Talisay City Mayor 'supports' operation of floating cottages

·2 min read

FLOATING cottages cannot open to business in Talisay City until the City Government comes up with an ordinance regulating their operation.

Once all the kinks are ironed out and the ordinance is approved, then it’s all systems go, said Mayor Gerald Anthony Gullas Jr., referring to the floating cottages owned by businessman George Aznar that are currently anchored off the coast of Barangay Poblacion.

“I am for the improvement of our tourism in the city, especially if it benefits the residents of Talisay. That’s why I support putting up floating cottages because it will bring economic activity to people, especially after the difficulties of Covid and (typhoon) Odette,” he said in a mix of English and Cebuano.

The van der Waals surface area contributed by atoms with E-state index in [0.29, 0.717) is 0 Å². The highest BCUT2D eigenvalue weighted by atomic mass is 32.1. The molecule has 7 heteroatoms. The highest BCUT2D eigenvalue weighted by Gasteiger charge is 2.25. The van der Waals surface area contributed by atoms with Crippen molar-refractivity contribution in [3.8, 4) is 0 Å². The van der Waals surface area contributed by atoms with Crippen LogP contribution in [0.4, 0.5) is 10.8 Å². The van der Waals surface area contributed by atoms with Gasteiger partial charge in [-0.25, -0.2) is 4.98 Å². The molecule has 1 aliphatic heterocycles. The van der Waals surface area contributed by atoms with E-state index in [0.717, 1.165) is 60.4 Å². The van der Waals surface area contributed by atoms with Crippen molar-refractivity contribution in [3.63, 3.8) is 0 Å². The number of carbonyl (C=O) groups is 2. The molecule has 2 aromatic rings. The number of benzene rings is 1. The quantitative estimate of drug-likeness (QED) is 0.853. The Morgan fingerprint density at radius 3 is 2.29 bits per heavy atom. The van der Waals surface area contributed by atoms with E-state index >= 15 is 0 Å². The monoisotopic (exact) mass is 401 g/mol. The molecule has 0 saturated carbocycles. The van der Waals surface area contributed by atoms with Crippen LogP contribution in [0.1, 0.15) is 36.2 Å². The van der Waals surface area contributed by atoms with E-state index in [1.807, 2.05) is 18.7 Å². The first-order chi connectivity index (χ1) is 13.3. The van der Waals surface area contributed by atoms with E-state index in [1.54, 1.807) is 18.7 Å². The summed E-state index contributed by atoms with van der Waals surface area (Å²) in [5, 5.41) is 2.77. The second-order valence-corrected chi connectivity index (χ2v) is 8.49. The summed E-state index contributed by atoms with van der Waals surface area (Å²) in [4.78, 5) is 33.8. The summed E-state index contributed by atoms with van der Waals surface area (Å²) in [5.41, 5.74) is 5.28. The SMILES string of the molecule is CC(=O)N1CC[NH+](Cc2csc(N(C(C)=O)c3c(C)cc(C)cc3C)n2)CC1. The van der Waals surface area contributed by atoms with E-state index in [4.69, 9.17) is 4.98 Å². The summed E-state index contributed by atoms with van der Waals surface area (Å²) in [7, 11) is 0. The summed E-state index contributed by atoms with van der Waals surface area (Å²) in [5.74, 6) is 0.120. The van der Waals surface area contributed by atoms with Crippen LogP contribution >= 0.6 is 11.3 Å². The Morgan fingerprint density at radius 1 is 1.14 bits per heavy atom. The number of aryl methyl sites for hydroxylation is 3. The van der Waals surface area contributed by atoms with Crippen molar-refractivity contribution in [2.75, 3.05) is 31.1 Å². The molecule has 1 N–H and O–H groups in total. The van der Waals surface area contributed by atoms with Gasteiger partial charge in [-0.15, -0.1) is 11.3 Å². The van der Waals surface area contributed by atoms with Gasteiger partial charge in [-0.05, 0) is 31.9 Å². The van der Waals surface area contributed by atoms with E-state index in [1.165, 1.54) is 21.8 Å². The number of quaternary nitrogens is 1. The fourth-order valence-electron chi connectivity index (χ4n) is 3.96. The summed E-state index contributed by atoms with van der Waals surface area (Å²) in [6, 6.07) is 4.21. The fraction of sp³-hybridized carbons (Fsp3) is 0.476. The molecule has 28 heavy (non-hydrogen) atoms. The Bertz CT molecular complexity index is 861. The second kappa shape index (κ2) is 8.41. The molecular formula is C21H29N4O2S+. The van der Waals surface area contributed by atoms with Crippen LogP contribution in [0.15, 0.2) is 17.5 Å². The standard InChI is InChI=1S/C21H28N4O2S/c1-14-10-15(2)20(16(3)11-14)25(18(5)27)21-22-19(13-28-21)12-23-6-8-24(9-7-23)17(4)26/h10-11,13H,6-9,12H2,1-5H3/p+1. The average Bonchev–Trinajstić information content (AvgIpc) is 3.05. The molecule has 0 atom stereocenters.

The mayor said they still have to agree on the size of a floating cottage, adding that it will be required to have an onboard septic tank.

He also reminded would-be-operators to dispose of their waste properly and secure an Environmental Compliance Certificate.

“As of this moment, since our ordinance is still being crafted and still pending approval, floating cottages cannot operate in our city. That will be the benefit of our owners, customers and the people living within the coastline,” Gullas posted on his social media page.

In earlier interviews, the mayor said the City Government just wanted to avoid what happened in Cordova.

On Aug. 9, Gov. Gwendolyn Garcia issued Executive Order 19 stopping the further construction of illegal structures like floating and fixed cottages “within the foreshore area, mangrove zone, public beach zone and municipal fishing zones” of the municipality in Mactan Island.

Later, Garcia temporarily suspended the operation of floating cottages in the town to facilitate the rehabilitation of Cordova’s polluted coast.

The unregulated establishment of floating and fixed cottages on and along the town’s coast was blamed for the high fecal coliform level in the water. (ANV)